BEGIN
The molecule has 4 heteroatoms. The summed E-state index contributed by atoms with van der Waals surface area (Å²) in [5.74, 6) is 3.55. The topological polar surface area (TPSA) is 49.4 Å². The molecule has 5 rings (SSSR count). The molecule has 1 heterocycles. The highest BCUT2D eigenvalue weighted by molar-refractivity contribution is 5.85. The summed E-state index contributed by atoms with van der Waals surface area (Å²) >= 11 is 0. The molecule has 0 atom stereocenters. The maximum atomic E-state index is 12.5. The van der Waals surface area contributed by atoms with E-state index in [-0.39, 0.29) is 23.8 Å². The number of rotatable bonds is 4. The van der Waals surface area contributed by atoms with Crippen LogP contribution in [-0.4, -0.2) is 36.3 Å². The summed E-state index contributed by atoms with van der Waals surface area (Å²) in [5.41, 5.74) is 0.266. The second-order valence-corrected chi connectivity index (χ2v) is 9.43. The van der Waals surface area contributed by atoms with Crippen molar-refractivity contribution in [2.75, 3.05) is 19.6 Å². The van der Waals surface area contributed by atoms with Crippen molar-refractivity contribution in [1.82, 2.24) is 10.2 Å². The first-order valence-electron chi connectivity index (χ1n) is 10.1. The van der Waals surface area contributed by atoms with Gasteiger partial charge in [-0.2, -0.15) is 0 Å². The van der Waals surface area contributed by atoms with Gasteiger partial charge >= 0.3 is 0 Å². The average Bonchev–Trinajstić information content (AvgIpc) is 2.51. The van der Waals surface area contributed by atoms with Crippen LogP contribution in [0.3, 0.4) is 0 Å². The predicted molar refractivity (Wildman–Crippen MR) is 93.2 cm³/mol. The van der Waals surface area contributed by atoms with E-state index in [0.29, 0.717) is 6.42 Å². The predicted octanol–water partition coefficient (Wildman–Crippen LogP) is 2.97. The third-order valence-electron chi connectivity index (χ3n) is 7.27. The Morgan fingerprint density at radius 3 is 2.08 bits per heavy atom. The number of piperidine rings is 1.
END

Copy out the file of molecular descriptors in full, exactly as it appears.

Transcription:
The molecule has 4 heteroatoms. The summed E-state index contributed by atoms with van der Waals surface area (Å²) in [5.74, 6) is 3.55. The topological polar surface area (TPSA) is 49.4 Å². The molecule has 5 rings (SSSR count). The molecule has 1 heterocycles. The highest BCUT2D eigenvalue weighted by molar-refractivity contribution is 5.85. The summed E-state index contributed by atoms with van der Waals surface area (Å²) >= 11 is 0. The molecule has 0 atom stereocenters. The maximum atomic E-state index is 12.5. The van der Waals surface area contributed by atoms with E-state index in [-0.39, 0.29) is 23.8 Å². The number of rotatable bonds is 4. The van der Waals surface area contributed by atoms with Crippen LogP contribution in [-0.4, -0.2) is 36.3 Å². The summed E-state index contributed by atoms with van der Waals surface area (Å²) in [5.41, 5.74) is 0.266. The second-order valence-corrected chi connectivity index (χ2v) is 9.43. The van der Waals surface area contributed by atoms with Crippen molar-refractivity contribution in [2.75, 3.05) is 19.6 Å². The van der Waals surface area contributed by atoms with Crippen molar-refractivity contribution in [1.82, 2.24) is 10.2 Å². The first-order valence-electron chi connectivity index (χ1n) is 10.1. The van der Waals surface area contributed by atoms with Gasteiger partial charge in [-0.2, -0.15) is 0 Å². The van der Waals surface area contributed by atoms with Gasteiger partial charge >= 0.3 is 0 Å². The average Bonchev–Trinajstić information content (AvgIpc) is 2.51. The van der Waals surface area contributed by atoms with Crippen LogP contribution in [0.3, 0.4) is 0 Å². The predicted molar refractivity (Wildman–Crippen MR) is 93.2 cm³/mol. The van der Waals surface area contributed by atoms with E-state index in [0.29, 0.717) is 6.42 Å². The predicted octanol–water partition coefficient (Wildman–Crippen LogP) is 2.97. The third-order valence-electron chi connectivity index (χ3n) is 7.27. The Morgan fingerprint density at radius 3 is 2.08 bits per heavy atom. The number of piperidine rings is 1.